My book club’s selection last month was Dear Madame President: An Open Letter to the Women Who Will Run the Worldby former Hillary Clinton Communications Director Jennifer Palmieri. Usually, I procrastinate reading our book club books (many have been business self-help books, which tend to not be page-turners!) For our last meeting, I was so behind reading the book, I attempted to cheat and downloaded an off-brand cliff notes version of the book which was truly terrible. Lesson learned.
Not the case with Dear Madame President. I couldn’t wait to start reading.
I have a mother who has always told me there are no glass ceilings – no limits – and I could be anything I want to be, as long as I put my mind to it. She has a long career in public service, both in appointments and elected office. Stories related to women in politics are always going to be intriguing to me. She’s won elections and she’s lost elections. The loss for the Republican primary for the second congressional district in WV was particularly frustrating – but she never blamed gender. (Did you know women winning is not the reason for the leadership gap in government?)
Dear Madame President is a quick read, (I read it in two days during our spring break). I think I expected it to be more of a futuristic take on a world that elected a woman president. Instead, Palmieri shares personal stories and her perspective on how women are judged completely differently than men in the public arena and in the workplace. She writes, “We have no idea what beneficial qualities we might be stifling in ourselves as long as we continue to follow an outdated set of behavioral rules that were designed to permit women to play a niche role in a workplace built for men.”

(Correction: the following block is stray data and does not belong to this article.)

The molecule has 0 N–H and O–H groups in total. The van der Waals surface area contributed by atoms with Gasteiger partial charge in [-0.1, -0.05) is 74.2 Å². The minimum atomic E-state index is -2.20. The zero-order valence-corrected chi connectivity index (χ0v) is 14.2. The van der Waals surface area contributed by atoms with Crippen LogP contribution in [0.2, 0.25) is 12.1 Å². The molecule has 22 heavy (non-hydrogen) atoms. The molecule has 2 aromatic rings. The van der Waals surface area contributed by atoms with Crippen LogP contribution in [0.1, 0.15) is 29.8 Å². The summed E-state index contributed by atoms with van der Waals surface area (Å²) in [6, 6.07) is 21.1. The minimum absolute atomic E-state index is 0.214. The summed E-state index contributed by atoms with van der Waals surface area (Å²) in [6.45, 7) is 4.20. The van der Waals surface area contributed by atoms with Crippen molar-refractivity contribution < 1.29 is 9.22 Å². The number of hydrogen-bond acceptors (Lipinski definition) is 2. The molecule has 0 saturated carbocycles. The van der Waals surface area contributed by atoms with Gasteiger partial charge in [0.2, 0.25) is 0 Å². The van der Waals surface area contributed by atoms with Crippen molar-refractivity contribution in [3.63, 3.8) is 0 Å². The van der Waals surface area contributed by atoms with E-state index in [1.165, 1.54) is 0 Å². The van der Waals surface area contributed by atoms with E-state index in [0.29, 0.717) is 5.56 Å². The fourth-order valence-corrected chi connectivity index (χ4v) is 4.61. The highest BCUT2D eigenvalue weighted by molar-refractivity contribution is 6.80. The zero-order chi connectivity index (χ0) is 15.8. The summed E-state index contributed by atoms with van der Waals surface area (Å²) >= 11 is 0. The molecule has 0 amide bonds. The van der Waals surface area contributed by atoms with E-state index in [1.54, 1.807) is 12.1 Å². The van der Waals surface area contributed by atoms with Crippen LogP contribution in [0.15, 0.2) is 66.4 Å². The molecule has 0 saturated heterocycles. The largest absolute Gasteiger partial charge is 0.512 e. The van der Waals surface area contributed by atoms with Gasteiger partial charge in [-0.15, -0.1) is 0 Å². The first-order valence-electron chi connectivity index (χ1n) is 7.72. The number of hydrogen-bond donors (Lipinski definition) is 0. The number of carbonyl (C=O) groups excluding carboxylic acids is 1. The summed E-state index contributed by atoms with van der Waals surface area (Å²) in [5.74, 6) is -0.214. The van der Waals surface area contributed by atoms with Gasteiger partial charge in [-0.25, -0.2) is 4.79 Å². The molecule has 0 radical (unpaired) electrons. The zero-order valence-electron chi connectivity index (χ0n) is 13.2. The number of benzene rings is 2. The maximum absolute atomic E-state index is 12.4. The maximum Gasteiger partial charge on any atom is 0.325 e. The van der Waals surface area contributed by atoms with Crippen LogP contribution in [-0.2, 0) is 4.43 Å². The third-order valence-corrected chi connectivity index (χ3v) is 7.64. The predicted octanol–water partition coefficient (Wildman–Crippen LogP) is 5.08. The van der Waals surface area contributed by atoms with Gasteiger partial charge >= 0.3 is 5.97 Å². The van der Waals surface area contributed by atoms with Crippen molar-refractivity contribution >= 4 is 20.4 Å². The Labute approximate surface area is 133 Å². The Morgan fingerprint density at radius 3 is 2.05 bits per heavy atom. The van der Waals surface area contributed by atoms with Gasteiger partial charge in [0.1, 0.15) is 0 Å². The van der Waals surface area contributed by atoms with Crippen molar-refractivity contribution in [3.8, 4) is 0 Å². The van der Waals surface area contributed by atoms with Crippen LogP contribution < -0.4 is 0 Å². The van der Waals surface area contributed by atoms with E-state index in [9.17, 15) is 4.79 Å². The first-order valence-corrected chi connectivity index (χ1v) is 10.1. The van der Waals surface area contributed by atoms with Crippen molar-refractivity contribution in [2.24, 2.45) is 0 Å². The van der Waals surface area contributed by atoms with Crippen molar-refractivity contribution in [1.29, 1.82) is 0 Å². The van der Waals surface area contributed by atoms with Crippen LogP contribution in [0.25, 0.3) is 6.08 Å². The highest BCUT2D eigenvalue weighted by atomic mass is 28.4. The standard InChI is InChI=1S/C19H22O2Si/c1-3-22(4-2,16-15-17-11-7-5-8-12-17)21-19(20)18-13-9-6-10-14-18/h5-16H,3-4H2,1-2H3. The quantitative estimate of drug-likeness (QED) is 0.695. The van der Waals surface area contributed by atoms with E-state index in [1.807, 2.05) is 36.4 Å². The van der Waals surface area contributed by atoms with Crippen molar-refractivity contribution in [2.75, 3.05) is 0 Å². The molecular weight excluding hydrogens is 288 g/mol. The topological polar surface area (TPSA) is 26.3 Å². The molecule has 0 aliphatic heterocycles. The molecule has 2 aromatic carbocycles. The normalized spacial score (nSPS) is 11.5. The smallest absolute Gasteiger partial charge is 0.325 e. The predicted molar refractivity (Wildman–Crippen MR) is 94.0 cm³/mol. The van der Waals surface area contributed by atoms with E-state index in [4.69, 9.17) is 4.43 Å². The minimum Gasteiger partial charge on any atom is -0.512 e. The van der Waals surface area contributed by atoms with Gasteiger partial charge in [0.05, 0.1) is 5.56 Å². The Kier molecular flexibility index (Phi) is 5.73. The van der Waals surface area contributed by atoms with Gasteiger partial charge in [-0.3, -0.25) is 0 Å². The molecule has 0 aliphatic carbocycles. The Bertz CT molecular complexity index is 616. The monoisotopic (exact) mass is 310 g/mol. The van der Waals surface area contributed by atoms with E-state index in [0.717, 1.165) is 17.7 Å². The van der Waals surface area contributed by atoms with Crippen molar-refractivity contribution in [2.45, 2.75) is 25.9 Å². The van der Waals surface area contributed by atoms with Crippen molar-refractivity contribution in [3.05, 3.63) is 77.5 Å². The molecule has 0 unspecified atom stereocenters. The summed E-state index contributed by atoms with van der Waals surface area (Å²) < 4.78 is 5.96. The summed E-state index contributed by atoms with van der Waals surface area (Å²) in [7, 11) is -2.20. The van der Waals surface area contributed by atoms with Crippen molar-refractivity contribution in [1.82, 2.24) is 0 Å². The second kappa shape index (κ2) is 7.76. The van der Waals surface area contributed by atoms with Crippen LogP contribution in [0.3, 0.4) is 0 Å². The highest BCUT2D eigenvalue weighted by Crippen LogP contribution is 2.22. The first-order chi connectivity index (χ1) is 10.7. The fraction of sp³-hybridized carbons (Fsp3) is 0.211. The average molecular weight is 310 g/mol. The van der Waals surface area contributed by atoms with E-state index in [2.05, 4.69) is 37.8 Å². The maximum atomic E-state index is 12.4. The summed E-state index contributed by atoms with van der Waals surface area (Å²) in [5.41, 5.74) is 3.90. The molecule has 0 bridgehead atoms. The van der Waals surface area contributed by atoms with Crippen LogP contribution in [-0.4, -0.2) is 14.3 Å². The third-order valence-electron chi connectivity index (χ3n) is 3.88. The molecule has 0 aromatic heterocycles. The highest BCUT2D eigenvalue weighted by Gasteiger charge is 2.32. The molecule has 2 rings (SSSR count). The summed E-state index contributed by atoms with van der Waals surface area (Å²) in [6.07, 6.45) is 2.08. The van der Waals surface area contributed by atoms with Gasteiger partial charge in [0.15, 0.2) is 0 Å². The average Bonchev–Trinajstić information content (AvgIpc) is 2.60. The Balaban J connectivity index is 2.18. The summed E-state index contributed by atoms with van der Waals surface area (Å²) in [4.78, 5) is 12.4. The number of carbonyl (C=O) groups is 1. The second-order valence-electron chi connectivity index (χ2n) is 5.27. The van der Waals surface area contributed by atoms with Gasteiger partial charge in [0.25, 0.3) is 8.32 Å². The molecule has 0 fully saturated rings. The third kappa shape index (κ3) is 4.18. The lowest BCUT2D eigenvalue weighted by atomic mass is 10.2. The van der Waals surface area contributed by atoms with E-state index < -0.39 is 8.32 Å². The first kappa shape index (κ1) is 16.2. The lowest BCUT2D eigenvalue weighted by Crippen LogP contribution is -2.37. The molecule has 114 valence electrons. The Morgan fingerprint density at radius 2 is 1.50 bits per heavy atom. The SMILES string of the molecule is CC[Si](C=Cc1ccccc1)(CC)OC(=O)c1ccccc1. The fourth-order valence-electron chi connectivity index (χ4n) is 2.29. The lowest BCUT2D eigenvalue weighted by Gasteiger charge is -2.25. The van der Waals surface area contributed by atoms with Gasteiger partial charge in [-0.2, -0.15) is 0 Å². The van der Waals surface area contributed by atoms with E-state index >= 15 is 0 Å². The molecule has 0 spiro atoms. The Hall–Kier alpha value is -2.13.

Palmieri has a wealth of experience in communications and campaigns (she was also the Director of Communications for the White House), and her stories as a female leader keep the book engaging and interesting. Whether you’re a Clinton fan or not, her perspective on women in leadership roles, and Clinton running for office, is one to read and understand.
At the book’s core is something we can all agree with: her advice to the women who will rule the world centers on embracing our authentic selves and avoid conforming to what we believe is the norm – whether that is how we dress, concealing emotion, or listening to our heart.
Let’s run our worlds in our own style, ladies. ????